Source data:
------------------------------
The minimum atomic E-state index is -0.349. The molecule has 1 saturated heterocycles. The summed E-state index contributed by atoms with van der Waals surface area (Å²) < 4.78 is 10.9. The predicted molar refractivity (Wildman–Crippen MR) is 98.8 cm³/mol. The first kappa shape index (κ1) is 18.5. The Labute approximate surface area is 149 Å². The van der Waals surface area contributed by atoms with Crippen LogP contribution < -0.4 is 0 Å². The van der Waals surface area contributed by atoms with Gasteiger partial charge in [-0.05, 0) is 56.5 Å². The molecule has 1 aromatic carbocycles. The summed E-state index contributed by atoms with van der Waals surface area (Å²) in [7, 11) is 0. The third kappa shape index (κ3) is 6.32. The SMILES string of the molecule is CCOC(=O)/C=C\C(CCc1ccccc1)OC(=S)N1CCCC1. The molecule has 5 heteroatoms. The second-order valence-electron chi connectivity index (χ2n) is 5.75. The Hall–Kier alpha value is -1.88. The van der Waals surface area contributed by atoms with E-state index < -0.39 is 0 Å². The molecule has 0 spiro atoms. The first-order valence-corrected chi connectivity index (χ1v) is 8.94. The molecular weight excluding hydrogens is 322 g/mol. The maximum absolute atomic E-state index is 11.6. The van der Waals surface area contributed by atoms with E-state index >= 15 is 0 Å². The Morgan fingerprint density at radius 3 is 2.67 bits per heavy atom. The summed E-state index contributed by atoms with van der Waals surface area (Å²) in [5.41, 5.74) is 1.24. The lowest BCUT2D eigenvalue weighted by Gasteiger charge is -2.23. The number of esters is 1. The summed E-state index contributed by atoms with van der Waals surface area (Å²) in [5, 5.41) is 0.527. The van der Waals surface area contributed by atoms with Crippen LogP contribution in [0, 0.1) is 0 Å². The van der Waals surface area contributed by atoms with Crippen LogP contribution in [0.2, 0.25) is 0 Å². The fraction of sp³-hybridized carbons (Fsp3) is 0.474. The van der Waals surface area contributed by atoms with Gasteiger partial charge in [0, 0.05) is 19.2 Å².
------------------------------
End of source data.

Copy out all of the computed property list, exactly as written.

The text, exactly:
The minimum atomic E-state index is -0.349. The molecule has 1 saturated heterocycles. The summed E-state index contributed by atoms with van der Waals surface area (Å²) < 4.78 is 10.9. The predicted molar refractivity (Wildman–Crippen MR) is 98.8 cm³/mol. The first kappa shape index (κ1) is 18.5. The Labute approximate surface area is 149 Å². The van der Waals surface area contributed by atoms with Crippen LogP contribution < -0.4 is 0 Å². The van der Waals surface area contributed by atoms with Gasteiger partial charge in [-0.05, 0) is 56.5 Å². The molecule has 1 aromatic carbocycles. The summed E-state index contributed by atoms with van der Waals surface area (Å²) in [7, 11) is 0. The third kappa shape index (κ3) is 6.32. The SMILES string of the molecule is CCOC(=O)/C=C\C(CCc1ccccc1)OC(=S)N1CCCC1. The molecule has 5 heteroatoms. The second-order valence-electron chi connectivity index (χ2n) is 5.75. The Hall–Kier alpha value is -1.88. The van der Waals surface area contributed by atoms with E-state index < -0.39 is 0 Å². The molecule has 0 spiro atoms. The first-order valence-corrected chi connectivity index (χ1v) is 8.94. The molecular weight excluding hydrogens is 322 g/mol. The maximum absolute atomic E-state index is 11.6. The van der Waals surface area contributed by atoms with E-state index >= 15 is 0 Å². The Morgan fingerprint density at radius 3 is 2.67 bits per heavy atom. The summed E-state index contributed by atoms with van der Waals surface area (Å²) in [5.41, 5.74) is 1.24. The lowest BCUT2D eigenvalue weighted by Gasteiger charge is -2.23. The number of esters is 1. The summed E-state index contributed by atoms with van der Waals surface area (Å²) in [5, 5.41) is 0.527. The van der Waals surface area contributed by atoms with Crippen LogP contribution in [0, 0.1) is 0 Å². The van der Waals surface area contributed by atoms with Crippen LogP contribution in [0.2, 0.25) is 0 Å². The fraction of sp³-hybridized carbons (Fsp3) is 0.474. The van der Waals surface area contributed by atoms with Gasteiger partial charge in [0, 0.05) is 19.2 Å².